Using your hands to make what you need or desire has long been a regular practice among the creative minds and curious spirits of Western North Carolina. If you can’t find it or afford it, you build it.
This region has a storied history of handmade crafts, ranging from weaving to woodworking, pottery to jewelry. From the passed-down traditions of basket weaving and stonework of the Eastern Band of Cherokee Indians to the arts of metalsmithing and glassblowing, there has always been a rich atmosphere of creation in these parts.
Throughout the year, WNC plays host to numerous art and craft festivals, shows, and exhibits. These venues provide crafters with a platform to share their wares with locals and visitors in search for that perfect piece.
Qualla Arts & Crafts Mutual in Cherokee | Max Cooper Photo
“At these shows, you can see the love and compassion that come from each individual piece. Sometimes it makes you want to cry because you see so much love exhibited in the work. Our souls are absolutely in our work,” said Cherokee silversmith General Grant. “They’re not just ‘taking it home with them,’ they’re coming in to get what they were looking for. People are looking for something to feel real—they’re drawn to certain pieces, and can’t put them down.”
And in a 21st century global society, many of these cherished skills can fall through the cracks, gone forever. But, luckily, that’s not the case in WNC.
“It’s amazing how easily things can be lost, where a family technique can die out in a generation,” said local weaver Amy Tromiczak. “There’s something incredible about working with your hands, and that everything you put into a piece really does matter.”
As a painter, Jenny Buckner constantly changes up her technique, almost as if to cover up her tracks before others can find her and pigeonhole who she “really is” as an artist. It is that unrelenting work ethic and internal drive of “catch me if you can” over a course of years which has resulted in Buckner becoming one of the most sought after painters in the Southeast.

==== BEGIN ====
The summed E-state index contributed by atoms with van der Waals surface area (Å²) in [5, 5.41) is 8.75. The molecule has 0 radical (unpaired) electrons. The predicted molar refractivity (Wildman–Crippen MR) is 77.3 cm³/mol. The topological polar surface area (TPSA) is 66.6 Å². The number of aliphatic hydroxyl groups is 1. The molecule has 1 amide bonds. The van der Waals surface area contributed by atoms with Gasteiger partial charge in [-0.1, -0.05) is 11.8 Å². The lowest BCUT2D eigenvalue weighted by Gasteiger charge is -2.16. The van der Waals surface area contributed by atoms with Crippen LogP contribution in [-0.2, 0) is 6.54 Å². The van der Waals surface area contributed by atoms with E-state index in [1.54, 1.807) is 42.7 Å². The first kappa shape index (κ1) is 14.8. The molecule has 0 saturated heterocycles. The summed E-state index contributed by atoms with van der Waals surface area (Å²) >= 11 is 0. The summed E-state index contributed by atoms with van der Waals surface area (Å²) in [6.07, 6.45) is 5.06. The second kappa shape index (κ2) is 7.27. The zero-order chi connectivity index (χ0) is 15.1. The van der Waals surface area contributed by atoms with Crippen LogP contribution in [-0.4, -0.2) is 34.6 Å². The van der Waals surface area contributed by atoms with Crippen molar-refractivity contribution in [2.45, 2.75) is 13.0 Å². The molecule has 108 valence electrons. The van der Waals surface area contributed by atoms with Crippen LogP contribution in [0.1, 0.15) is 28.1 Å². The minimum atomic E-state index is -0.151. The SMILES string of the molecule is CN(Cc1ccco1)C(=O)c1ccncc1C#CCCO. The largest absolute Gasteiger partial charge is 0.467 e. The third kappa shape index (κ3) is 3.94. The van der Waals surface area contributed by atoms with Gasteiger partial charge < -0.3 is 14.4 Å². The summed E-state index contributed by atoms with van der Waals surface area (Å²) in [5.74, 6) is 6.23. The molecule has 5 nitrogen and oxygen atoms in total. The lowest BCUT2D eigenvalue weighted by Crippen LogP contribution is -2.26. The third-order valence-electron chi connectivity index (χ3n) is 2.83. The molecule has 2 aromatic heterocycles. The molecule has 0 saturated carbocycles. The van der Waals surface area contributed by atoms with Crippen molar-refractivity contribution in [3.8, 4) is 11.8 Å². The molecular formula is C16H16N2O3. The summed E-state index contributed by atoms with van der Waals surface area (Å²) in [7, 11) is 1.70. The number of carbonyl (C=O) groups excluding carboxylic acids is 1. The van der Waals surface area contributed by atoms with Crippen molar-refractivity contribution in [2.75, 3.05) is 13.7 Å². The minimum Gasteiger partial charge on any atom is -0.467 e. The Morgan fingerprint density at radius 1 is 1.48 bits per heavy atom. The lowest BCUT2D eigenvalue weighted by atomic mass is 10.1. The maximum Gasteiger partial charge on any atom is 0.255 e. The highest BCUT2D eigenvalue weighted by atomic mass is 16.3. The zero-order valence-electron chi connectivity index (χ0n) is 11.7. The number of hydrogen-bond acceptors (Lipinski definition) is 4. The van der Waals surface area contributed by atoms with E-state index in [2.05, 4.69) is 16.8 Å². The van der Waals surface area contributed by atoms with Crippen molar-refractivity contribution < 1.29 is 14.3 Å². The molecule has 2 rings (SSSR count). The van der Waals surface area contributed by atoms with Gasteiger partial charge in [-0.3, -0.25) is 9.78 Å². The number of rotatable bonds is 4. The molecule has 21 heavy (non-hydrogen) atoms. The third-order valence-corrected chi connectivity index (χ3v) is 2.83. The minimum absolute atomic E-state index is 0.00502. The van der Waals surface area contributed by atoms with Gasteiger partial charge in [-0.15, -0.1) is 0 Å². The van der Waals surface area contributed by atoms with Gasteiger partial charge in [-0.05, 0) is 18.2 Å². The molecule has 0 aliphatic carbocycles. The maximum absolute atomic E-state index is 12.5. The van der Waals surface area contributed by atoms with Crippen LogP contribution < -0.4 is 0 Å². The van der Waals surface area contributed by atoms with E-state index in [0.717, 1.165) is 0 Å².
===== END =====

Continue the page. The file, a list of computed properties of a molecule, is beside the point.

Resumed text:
“A painting creates an emotion just like a story does,” she said. “As long as you’re emotionally involved somehow, you’re going to keep on reading, you’re going to keep looking, keep being drawn into the story, into the painting.”
Along with innumerable artisan galleries in every downtown and home studios dotting the mountainous landscape, there’s also a handful of renowned academic institutions promoting and teaching the specific skills to the next generation of crafters. From the acclaimed Penland School of Crafts in Bakersville to the professional crafts program at Haywood Community College in Clyde, the future of handmade items is not only in safe hands, it’s revitalizing what it means to make something and be able to find a market for it.
“The professional crafts program at HCC is very unique. It promotes not only creativity and craft, but also how to market yourself as an artist,” said Amy Putansu, fiber instructor at HCC. “The students here are learning to make things, and make things well, with a very positive emphasis around their ethics—very minded in the local sustainability movement. I love it because they’re creating a whole new future, a different shape of manufacturing in America, a new design in conjunction with manufacturing.”
With textile crafting a large part of the heritage in WNC, the students are not only preserving traditional skills, they’re perpetuating them.
“It’s about staying in touch with history,” Putansu said. “It’s maintaining that thread through generations, time, and history. It’s about what we do, the objects we make, and it’s really important that history doesn’t get lost.”
Art by Jenny Buckner